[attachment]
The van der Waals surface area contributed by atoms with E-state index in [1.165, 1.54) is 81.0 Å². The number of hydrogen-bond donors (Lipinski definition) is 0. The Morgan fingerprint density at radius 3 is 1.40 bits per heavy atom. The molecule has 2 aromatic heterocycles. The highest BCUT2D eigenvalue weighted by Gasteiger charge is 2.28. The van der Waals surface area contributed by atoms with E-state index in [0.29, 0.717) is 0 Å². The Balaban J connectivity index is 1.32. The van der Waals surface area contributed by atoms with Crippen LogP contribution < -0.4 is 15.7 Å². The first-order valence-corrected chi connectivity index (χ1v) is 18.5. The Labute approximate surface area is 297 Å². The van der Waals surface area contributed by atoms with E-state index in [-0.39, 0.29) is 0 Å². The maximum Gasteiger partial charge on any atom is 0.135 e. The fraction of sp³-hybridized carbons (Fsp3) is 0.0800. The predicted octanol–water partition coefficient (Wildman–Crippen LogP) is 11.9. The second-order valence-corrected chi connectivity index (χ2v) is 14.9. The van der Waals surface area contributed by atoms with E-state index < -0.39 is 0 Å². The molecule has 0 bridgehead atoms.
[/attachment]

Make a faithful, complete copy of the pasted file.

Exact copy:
The van der Waals surface area contributed by atoms with E-state index in [1.165, 1.54) is 81.0 Å². The number of hydrogen-bond donors (Lipinski definition) is 0. The Morgan fingerprint density at radius 3 is 1.40 bits per heavy atom. The molecule has 2 aromatic heterocycles. The highest BCUT2D eigenvalue weighted by Gasteiger charge is 2.28. The van der Waals surface area contributed by atoms with E-state index in [0.29, 0.717) is 0 Å². The Balaban J connectivity index is 1.32. The van der Waals surface area contributed by atoms with Crippen LogP contribution < -0.4 is 15.7 Å². The first-order valence-corrected chi connectivity index (χ1v) is 18.5. The Labute approximate surface area is 297 Å². The van der Waals surface area contributed by atoms with E-state index in [-0.39, 0.29) is 0 Å². The maximum Gasteiger partial charge on any atom is 0.135 e. The fraction of sp³-hybridized carbons (Fsp3) is 0.0800. The predicted octanol–water partition coefficient (Wildman–Crippen LogP) is 11.9. The second-order valence-corrected chi connectivity index (χ2v) is 14.9. The van der Waals surface area contributed by atoms with E-state index < -0.39 is 0 Å². The molecule has 0 bridgehead atoms.